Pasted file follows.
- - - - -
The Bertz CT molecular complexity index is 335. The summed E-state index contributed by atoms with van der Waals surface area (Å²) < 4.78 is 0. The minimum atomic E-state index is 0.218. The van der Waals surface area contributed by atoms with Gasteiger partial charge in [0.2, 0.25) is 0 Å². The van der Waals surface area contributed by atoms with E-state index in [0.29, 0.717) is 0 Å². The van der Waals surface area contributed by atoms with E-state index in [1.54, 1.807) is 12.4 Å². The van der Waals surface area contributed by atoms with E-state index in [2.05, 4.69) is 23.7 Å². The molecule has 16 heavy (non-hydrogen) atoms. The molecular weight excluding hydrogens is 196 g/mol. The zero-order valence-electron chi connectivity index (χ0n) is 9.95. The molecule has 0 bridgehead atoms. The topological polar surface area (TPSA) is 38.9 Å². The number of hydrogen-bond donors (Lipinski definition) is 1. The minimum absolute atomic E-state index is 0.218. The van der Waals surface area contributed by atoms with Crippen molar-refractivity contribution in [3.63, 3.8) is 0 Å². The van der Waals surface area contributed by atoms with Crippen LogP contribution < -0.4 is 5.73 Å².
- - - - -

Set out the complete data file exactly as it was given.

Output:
The Bertz CT molecular complexity index is 335. The summed E-state index contributed by atoms with van der Waals surface area (Å²) < 4.78 is 0. The minimum atomic E-state index is 0.218. The van der Waals surface area contributed by atoms with Gasteiger partial charge in [0.2, 0.25) is 0 Å². The van der Waals surface area contributed by atoms with E-state index in [0.29, 0.717) is 0 Å². The van der Waals surface area contributed by atoms with E-state index in [1.54, 1.807) is 12.4 Å². The van der Waals surface area contributed by atoms with E-state index in [2.05, 4.69) is 23.7 Å². The molecule has 16 heavy (non-hydrogen) atoms. The molecular weight excluding hydrogens is 196 g/mol. The zero-order valence-electron chi connectivity index (χ0n) is 9.95. The molecule has 0 bridgehead atoms. The topological polar surface area (TPSA) is 38.9 Å². The number of hydrogen-bond donors (Lipinski definition) is 1. The minimum absolute atomic E-state index is 0.218. The van der Waals surface area contributed by atoms with Crippen molar-refractivity contribution in [3.63, 3.8) is 0 Å². The van der Waals surface area contributed by atoms with Crippen LogP contribution < -0.4 is 5.73 Å².